Oh, certainly, replied Henry, resuming his seat; what do you want?

Can I trust you with a secret?

Depends upon what it is. You are strangers to us, and may have many secrets that we'd better not meddle with. However, we can keep anything, I guess, that ought to be kept, so go ahead.

Be your own judges, then, as to that. I'm not afraid to trust you, at any rate. If I mistake not, you are on the loyal side in this war that's going on, and don't approve of the rebellion. Isn't that so?

Well, supposin' 'tis; what then?

I want to get a few just such young fellows as you two are to join us in a little adventure.

Then, dropping his voice to a whisper, and drawing his chair nearer his auditor, he continued,–

I have a commission from General Howe as lieutenant in his majesty's service, to raise recruits from among those who are well affected to him. Here are the enlistment papers. Give me your names and those of any others you know of the right sort, and then I will show you a nice thing to be done. That young man who was with you – Doolittle, I think he was called – is one of that kind, an't he?

Oh, Sam? He's my cousin," replied David, "and a first-rate fellow, too, though I do say it. But what is this affair you make so much of? What's to be done, anyway?

The bar-keeper is listening, whispered Graham's companion, at the same pointing over his shoulder to Wooding, who stood observing the company.

Never mind him, said Henry; he's all right – an't you, Lem? he added, turning to the latter. Come and sit down here, and hear what this gentleman has to propose to such fellows as we – tories you know.

Thus invited, Wooding drew near the party and listened.

You know, resumed Graham, where this Captain Dayton lives, you say?

Certainly.

And it is not far distant from here?

No; up in Bethany a little way – four or five miles, perhaps.

And he's got a houseful of stolen goods carried off from the island, and any quantity of money, too – not your miserable Continental trash, but hard coin – the real chink?

Yes, I s'pose so.

And there's nobody – at least not more than two or three – to guard it.

Oh, that's what you're up to, is it? interposed David. But I thought now you were a friend of the old pirate. You seem to be a great admirer at him, at any rate?

Ah, well; it isn't always safe to trust to appearances, especially in such times as these. We did not want to show ourselves till we were sure of our men, you know. But what do you think of my proposal now that we understand one another?

Well, I must say, replied Henry, it might not be a bad thing to do. We should get a good haul, I've no manner of doubt, and pay off the old man in some of his own coin, too. Rather a skittish business, though. He's smart, you may depend on't; and besides, a pretty uproar it would make in all the regions about here. Then, what should we do with the things?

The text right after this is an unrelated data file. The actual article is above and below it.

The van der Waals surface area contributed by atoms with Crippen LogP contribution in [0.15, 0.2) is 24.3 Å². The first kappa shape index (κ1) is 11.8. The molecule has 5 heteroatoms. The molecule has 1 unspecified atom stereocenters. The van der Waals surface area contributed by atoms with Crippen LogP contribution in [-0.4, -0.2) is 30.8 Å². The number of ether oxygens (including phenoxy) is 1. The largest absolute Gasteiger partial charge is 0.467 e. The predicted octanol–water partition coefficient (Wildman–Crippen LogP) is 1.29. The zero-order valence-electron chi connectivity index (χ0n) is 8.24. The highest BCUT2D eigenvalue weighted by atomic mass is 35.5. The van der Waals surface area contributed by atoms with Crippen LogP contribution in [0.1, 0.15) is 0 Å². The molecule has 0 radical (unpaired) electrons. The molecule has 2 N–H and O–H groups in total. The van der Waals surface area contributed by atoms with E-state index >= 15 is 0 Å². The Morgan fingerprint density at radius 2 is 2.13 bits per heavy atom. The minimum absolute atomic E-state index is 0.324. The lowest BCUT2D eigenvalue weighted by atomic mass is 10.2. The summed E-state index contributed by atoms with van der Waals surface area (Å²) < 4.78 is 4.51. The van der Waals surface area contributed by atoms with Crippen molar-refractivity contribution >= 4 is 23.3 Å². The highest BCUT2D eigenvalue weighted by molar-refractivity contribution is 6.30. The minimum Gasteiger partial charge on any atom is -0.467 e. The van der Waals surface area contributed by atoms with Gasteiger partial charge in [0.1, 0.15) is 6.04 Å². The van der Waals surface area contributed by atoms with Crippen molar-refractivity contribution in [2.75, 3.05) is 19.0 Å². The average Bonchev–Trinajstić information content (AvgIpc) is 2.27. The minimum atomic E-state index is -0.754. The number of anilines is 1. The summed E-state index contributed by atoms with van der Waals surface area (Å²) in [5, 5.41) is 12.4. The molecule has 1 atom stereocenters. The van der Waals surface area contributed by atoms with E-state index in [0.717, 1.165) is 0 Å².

Carry them back to the island with us, said Graham.

And what object would there be in that? They would do us no good there unless we should go there ourselves to stay.

And that's just what you'd do. Come now; I am authorized to offer you liberal bounties if you join the army. We have several regiments of loyal Americans in the service, you know. Of course, King George is going to whip the rebels yet, even if it takes an age to do it. There will be plenty of confiscations then, and those who have stood true and loyal, and much more, those who have helped put down the rebellion, will be rewarded. Come, landlord, make us a good stiff toddy, all 'round, of your best old Jamaica. And while he's doing that, put down your names here and we'll drink success to the good cause.

No, said David, we are not quite ready for that yet. Old folks wouldn't consent. But I'll tell what we can do. Carry the things up to Gunntown; they'll be safe enough there. Dayton'll believe it's somebody from Long Island come to be revenged on him, and never think of chasing up there for them. And if he should, we could ourselves just come down the other way, by Hawkins' to the landing below here, and slip across the island until the affair should blow over.

It is not necessary to detail the conversation further. The feasibility of the project was fully considered, with its difficulties and dangers. The young men did not think it would be safe to make the attempt without a considerable force. Henry said it was well known that there were other persons from the island stopping at Captain Dayton's, who were doubtless armed, and they did not hope to succeed without having men enough to overcome them at once. David only wished that three or four of his friends, whom he names, were there, and he would have no fear of the result.